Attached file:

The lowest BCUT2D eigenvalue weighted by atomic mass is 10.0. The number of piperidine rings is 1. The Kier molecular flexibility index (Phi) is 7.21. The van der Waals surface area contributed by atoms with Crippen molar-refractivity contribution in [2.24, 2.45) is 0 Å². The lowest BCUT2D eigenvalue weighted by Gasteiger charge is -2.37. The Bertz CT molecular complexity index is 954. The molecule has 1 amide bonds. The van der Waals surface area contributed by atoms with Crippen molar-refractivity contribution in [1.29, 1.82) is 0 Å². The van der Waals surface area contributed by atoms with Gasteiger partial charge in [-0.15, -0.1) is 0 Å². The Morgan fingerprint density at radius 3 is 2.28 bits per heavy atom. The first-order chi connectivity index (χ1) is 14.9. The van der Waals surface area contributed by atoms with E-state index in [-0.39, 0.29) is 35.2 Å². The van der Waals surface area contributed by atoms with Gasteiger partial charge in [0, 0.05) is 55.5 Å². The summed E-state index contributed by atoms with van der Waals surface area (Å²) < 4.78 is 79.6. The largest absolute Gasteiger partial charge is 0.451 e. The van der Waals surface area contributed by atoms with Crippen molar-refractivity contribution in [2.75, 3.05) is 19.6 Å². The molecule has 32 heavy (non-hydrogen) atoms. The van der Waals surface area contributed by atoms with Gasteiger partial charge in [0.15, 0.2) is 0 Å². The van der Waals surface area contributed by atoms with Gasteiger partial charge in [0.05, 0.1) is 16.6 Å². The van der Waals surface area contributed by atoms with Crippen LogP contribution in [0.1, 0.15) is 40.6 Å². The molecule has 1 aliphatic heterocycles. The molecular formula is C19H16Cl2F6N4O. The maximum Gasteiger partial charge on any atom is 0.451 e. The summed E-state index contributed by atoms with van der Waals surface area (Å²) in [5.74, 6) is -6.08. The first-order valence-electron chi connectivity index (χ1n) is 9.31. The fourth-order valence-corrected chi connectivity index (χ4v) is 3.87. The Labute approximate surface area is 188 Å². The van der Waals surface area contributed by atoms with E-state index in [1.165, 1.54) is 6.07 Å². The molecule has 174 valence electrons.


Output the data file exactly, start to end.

The lowest BCUT2D eigenvalue weighted by atomic mass is 10.0. The number of piperidine rings is 1. The Kier molecular flexibility index (Phi) is 7.21. The van der Waals surface area contributed by atoms with Crippen molar-refractivity contribution in [2.24, 2.45) is 0 Å². The lowest BCUT2D eigenvalue weighted by Gasteiger charge is -2.37. The Bertz CT molecular complexity index is 954. The molecule has 1 amide bonds. The van der Waals surface area contributed by atoms with Crippen molar-refractivity contribution in [1.29, 1.82) is 0 Å². The van der Waals surface area contributed by atoms with Gasteiger partial charge in [-0.15, -0.1) is 0 Å². The Morgan fingerprint density at radius 3 is 2.28 bits per heavy atom. The first-order chi connectivity index (χ1) is 14.9. The van der Waals surface area contributed by atoms with E-state index in [-0.39, 0.29) is 35.2 Å². The van der Waals surface area contributed by atoms with Gasteiger partial charge in [0, 0.05) is 55.5 Å². The summed E-state index contributed by atoms with van der Waals surface area (Å²) < 4.78 is 79.6. The largest absolute Gasteiger partial charge is 0.451 e. The van der Waals surface area contributed by atoms with Crippen molar-refractivity contribution in [2.75, 3.05) is 19.6 Å². The molecule has 32 heavy (non-hydrogen) atoms. The van der Waals surface area contributed by atoms with Gasteiger partial charge in [0.15, 0.2) is 0 Å². The van der Waals surface area contributed by atoms with Gasteiger partial charge in [0.05, 0.1) is 16.6 Å². The van der Waals surface area contributed by atoms with Crippen LogP contribution in [0.1, 0.15) is 40.6 Å². The molecule has 1 aliphatic heterocycles. The molecular formula is C19H16Cl2F6N4O. The maximum Gasteiger partial charge on any atom is 0.451 e. The summed E-state index contributed by atoms with van der Waals surface area (Å²) in [5.74, 6) is -6.08. The first-order valence-electron chi connectivity index (χ1n) is 9.31. The fourth-order valence-corrected chi connectivity index (χ4v) is 3.87. The Labute approximate surface area is 188 Å². The van der Waals surface area contributed by atoms with E-state index in [1.165, 1.54) is 6.07 Å². The molecule has 174 valence electrons.